5 - access("L"."LOCATION_ID"="D"."LOCATION_ID")
   7 - access("D"."DEPARTMENT_ID"="E"."DEPARTMENT_ID")
   9 - access("D"."DEPARTMENT_ID"=90)
  10 - access("J"."JOB_ID"="E"."JOB_ID")
  13 - access("E"."DEPARTMENT_ID"=90)

Figure 2: Deep-right tree (Click on the image to see the high-resolution version in a new window)

Zigzag trees

Hash tables are best constructed from the smaller of the inputs so Oracle will switch the order of the inputs when it believes it is necessary. Zigzag trees are therefore very common. The following hints will result in a zigzag tree.

  /*+
  LEADING (e j d l c r)
  USE_HASH(j) SWAP_JOIN_INPUTS(j)
  USE_HASH(d) NO_SWAP_JOIN_INPUTS(d)
  USE_HASH(l) SWAP_JOIN_INPUTS(l)
  USE_HASH(c) NO_SWAP_JOIN_INPUTS(c)
  USE_HASH(r) SWAP_JOIN_INPUTS(r)
  */

The query plan should be read in the following sequence: 2, 5, 8, 10, 9, 7, 12, 11, 6, 4, 13, 3, 1, 0.

Plan hash value: 72990389

--------------------------------------------------------------
| Id  | Operation                        | Name              |
--------------------------------------------------------------
|   0 | SELECT STATEMENT                 |                   |
|   1 |  HASH JOIN                       |                   |
|   2 |   TABLE ACCESS FULL              | REGIONS           |
|   3 |   HASH JOIN                      |                   |
|   4 |    HASH JOIN                     |                   |
|   5 |     TABLE ACCESS FULL            | LOCATIONS         |
|   6 |     HASH JOIN                    |                   |
|   7 |      HASH JOIN                   |                   |
|   8 |       TABLE ACCESS FULL          | JOBS              |
|   9 |       TABLE ACCESS BY INDEX ROWID| EMPLOYEES         |
|  10 |        INDEX RANGE SCAN          | EMP_DEPARTMENT_IX |
|  11 |      TABLE ACCESS BY INDEX ROWID | DEPARTMENTS       |
|  12 |       INDEX UNIQUE SCAN          | DEPT_ID_PK        |
|  13 |    INDEX FAST FULL SCAN          | COUNTRY_C_ID_PK   |
--------------------------------------------------------------

Predicate Information (identified by operation id):
---------------------------------------------------

   1 - access("R"."REGION_ID"="C"."REGION_ID")
   3 - access("C"."COUNTRY_ID"="L"."COUNTRY_ID")
   4 - access("L"."LOCATION_ID"="D"."LOCATION_ID")
   6 - access("D"."DEPARTMENT_ID"="E"."DEPARTMENT_ID")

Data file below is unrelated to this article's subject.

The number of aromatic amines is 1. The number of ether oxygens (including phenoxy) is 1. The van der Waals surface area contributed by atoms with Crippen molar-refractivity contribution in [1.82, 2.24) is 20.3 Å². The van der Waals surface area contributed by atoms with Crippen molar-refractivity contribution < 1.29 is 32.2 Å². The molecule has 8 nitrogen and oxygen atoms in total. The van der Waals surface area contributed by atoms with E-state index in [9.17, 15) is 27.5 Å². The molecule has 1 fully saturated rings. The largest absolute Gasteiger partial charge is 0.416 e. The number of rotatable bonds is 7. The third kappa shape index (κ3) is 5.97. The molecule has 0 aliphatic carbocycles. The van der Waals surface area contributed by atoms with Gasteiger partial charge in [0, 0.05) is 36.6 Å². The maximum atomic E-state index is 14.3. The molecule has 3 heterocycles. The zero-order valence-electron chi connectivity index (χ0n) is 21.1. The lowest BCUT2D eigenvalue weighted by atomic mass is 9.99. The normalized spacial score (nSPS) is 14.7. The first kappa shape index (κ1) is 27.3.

7 - access("J"."JOB_ID"="E"."JOB_ID")
  10 - access("E"."DEPARTMENT_ID"=90)
  12 - access("D"."DEPARTMENT_ID"=90)

Figure 3: Zigzag tree (Click on the image to see the high-resolution version in a new window)

Bushy trees

The optimizer does not generally consider bushy trees because they increase the search space beyond its capabilities. However, it is forced to use a bushy tree when faced with an unmergeable view. I rewrote my query with an inline view that joins the Departments, Locations, Countries, and Regions tables and I made it unmergeable using the NO_MERGE hint.

SELECT
  /*+
  LEADING(e j d)
  USE_NL(j)
  USE_NL(d)
  */
  e.first_name,
  e.last_name,
  e.salary,
  j.job_title,
  d.department_name,
  d.city,
  d.state_province,
  d.country_name,
  d.region_name
FROM
  employees e,
  jobs j,
  (
    SELECT
    /*+
    NO_MERGE
    LEADING(d l c r)
    USE_NL(l)
    USE_NL(c)
    USE_NL(r)
    */
    d.department_id,
    d.department_name,
    l.city,
    l.state_province,
    c.country_name,
    r.region_name
  FROM
    departments d,
    locations l,
    countries c,
    regions r
  WHERE
    l.location_id = d.location_id
    AND c.country_id = l.country_id
    AND r.region_id = c.region_id
  ) d
WHERE
  e.department_id = 90
  AND j.job_id = e.job_id
  AND d.department_id = e.department_id;

The query plan should be read in the following sequence: 4, 3, 6, 5, 2, 12, 11, 14, 13, 10, 15, 9, 17, 16, 8, 7, 1, 0.

Plan hash value: 3870228517

--------------------------------------------------------------
| Id  | Operation                        | Name              |
--------------------------------------------------------------
|   0 | SELECT STATEMENT                 |                   |
|   1 |  NESTED LOOPS                    |                   |
|   2 |   NESTED LOOPS                   |                   |
|   3 |    TABLE ACCESS BY INDEX ROWID   | EMPLOYEES         |
|   4 |     INDEX RANGE SCAN             | EMP_DEPARTMENT_IX |
|   5 |    TABLE ACCESS BY INDEX ROWID   | JOBS              |
|   6 |     INDEX UNIQUE SCAN            | JOB_ID_PK         |
|   7 |   VIEW                           |                   |
|   8 |    NESTED LOOPS                  |                   |
|   9 |     NESTED LOOPS                 |                   |
|  10 |      NESTED LOOPS                |                   |
|  11 |       TABLE ACCESS BY INDEX ROWID| DEPARTMENTS       |
|  12 |        INDEX UNIQUE SCAN         | DEPT_ID_PK        |
|  13 |       TABLE ACCESS BY INDEX ROWID| LOCATIONS         |
|  14 |        INDEX UNIQUE SCAN         | LOC_ID_PK         |
|  15 |      INDEX UNIQUE SCAN           | COUNTRY_C_ID_PK   |
|  16 |     TABLE ACCESS BY INDEX ROWID  | REGIONS           |
|  17 |      INDEX UNIQUE SCAN           | REG_ID_PK         |
--------------------------------------------------------------

Predicate Information (identified by operation id):
---------------------------------------------------

   4 - access("E"."DEPARTMENT_ID"=90)
   6 - access("J"."JOB_ID"="E"."JOB_ID")
  12 - access("D"."DEPARTMENT_ID"=90)
  14 - access("L"."LOCATION_ID"="D"."LOCATION_ID")
  15 - access("C"."COUNTRY_ID"="L"."COUNTRY_ID")
  17 - access("R"."REGION_ID"="C"."REGION_ID")

Figure 4: Bushy tree (Click on the image to see the high-resolution version in a new window)

To be continued.

Previous installment: Don’t pre-order your EXPLAIN PLAN
Next installment: A Forest Hymn
First installment: DON’T PANIC

Copyright © 2014 Iggy Fernandez